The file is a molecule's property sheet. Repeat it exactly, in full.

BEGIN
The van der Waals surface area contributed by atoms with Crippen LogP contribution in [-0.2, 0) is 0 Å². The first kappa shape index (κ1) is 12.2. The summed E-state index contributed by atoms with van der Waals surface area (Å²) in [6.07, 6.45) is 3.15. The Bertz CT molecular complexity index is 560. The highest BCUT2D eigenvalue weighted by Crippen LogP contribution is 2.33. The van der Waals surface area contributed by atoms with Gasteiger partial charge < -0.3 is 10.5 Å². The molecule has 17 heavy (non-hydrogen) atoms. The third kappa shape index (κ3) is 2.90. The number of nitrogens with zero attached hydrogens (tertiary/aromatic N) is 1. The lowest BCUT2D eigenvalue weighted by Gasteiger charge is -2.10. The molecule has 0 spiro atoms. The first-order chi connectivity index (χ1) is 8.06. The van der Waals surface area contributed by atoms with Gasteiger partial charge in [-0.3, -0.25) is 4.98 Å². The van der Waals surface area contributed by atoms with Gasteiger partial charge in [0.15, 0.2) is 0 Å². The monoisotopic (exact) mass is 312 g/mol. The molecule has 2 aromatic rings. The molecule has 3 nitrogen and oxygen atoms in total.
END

The van der Waals surface area contributed by atoms with Crippen LogP contribution in [-0.2, 0) is 0 Å². The first kappa shape index (κ1) is 12.2. The summed E-state index contributed by atoms with van der Waals surface area (Å²) in [6.07, 6.45) is 3.15. The Bertz CT molecular complexity index is 560. The highest BCUT2D eigenvalue weighted by Crippen LogP contribution is 2.33. The van der Waals surface area contributed by atoms with Gasteiger partial charge < -0.3 is 10.5 Å². The molecule has 17 heavy (non-hydrogen) atoms. The third kappa shape index (κ3) is 2.90. The number of nitrogens with zero attached hydrogens (tertiary/aromatic N) is 1. The lowest BCUT2D eigenvalue weighted by Gasteiger charge is -2.10. The molecule has 0 spiro atoms. The first-order chi connectivity index (χ1) is 8.06. The van der Waals surface area contributed by atoms with Gasteiger partial charge in [-0.3, -0.25) is 4.98 Å². The van der Waals surface area contributed by atoms with Gasteiger partial charge in [0.15, 0.2) is 0 Å². The monoisotopic (exact) mass is 312 g/mol. The molecule has 2 aromatic rings. The molecule has 3 nitrogen and oxygen atoms in total.